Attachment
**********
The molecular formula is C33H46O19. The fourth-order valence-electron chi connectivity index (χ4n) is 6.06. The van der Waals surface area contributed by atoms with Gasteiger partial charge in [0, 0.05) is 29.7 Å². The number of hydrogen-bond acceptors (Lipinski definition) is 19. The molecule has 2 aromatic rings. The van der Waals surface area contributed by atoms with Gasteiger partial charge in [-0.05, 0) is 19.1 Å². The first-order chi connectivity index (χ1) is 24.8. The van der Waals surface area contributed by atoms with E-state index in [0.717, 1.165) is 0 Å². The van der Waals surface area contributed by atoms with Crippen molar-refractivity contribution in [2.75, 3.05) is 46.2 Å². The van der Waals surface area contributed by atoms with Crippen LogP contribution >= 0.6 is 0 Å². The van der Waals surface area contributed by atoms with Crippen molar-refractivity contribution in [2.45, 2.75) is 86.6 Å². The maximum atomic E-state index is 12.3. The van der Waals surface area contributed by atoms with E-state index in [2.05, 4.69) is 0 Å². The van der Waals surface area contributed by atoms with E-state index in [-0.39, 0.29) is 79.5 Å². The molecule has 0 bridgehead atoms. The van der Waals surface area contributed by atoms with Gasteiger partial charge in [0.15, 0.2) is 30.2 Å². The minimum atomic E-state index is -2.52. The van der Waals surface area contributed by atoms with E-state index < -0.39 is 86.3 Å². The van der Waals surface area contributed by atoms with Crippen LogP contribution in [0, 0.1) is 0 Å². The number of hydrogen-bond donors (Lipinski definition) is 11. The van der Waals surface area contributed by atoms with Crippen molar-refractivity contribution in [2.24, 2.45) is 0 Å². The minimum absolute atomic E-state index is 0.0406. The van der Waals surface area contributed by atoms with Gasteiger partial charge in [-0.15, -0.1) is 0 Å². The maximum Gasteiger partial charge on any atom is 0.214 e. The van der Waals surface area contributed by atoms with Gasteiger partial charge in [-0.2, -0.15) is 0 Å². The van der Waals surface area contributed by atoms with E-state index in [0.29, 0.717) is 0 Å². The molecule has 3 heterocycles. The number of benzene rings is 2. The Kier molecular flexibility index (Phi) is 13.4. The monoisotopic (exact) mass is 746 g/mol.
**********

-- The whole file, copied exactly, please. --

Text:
The molecular formula is C33H46O19. The fourth-order valence-electron chi connectivity index (χ4n) is 6.06. The van der Waals surface area contributed by atoms with Gasteiger partial charge in [0, 0.05) is 29.7 Å². The number of hydrogen-bond acceptors (Lipinski definition) is 19. The molecule has 2 aromatic rings. The van der Waals surface area contributed by atoms with Gasteiger partial charge in [-0.05, 0) is 19.1 Å². The first-order chi connectivity index (χ1) is 24.8. The van der Waals surface area contributed by atoms with E-state index in [0.717, 1.165) is 0 Å². The van der Waals surface area contributed by atoms with Crippen molar-refractivity contribution in [2.75, 3.05) is 46.2 Å². The van der Waals surface area contributed by atoms with Crippen LogP contribution >= 0.6 is 0 Å². The van der Waals surface area contributed by atoms with Crippen molar-refractivity contribution in [2.45, 2.75) is 86.6 Å². The maximum atomic E-state index is 12.3. The van der Waals surface area contributed by atoms with E-state index in [2.05, 4.69) is 0 Å². The van der Waals surface area contributed by atoms with E-state index in [-0.39, 0.29) is 79.5 Å². The molecule has 0 bridgehead atoms. The van der Waals surface area contributed by atoms with Gasteiger partial charge in [0.15, 0.2) is 30.2 Å². The minimum atomic E-state index is -2.52. The van der Waals surface area contributed by atoms with E-state index < -0.39 is 86.3 Å². The van der Waals surface area contributed by atoms with Crippen LogP contribution in [0, 0.1) is 0 Å². The number of hydrogen-bond donors (Lipinski definition) is 11. The van der Waals surface area contributed by atoms with Crippen molar-refractivity contribution in [2.24, 2.45) is 0 Å². The minimum absolute atomic E-state index is 0.0406. The van der Waals surface area contributed by atoms with Gasteiger partial charge in [-0.15, -0.1) is 0 Å². The maximum Gasteiger partial charge on any atom is 0.214 e. The van der Waals surface area contributed by atoms with Gasteiger partial charge in [-0.2, -0.15) is 0 Å². The van der Waals surface area contributed by atoms with E-state index in [0.29, 0.717) is 0 Å². The molecule has 3 heterocycles. The number of benzene rings is 2. The Kier molecular flexibility index (Phi) is 13.4. The monoisotopic (exact) mass is 746 g/mol.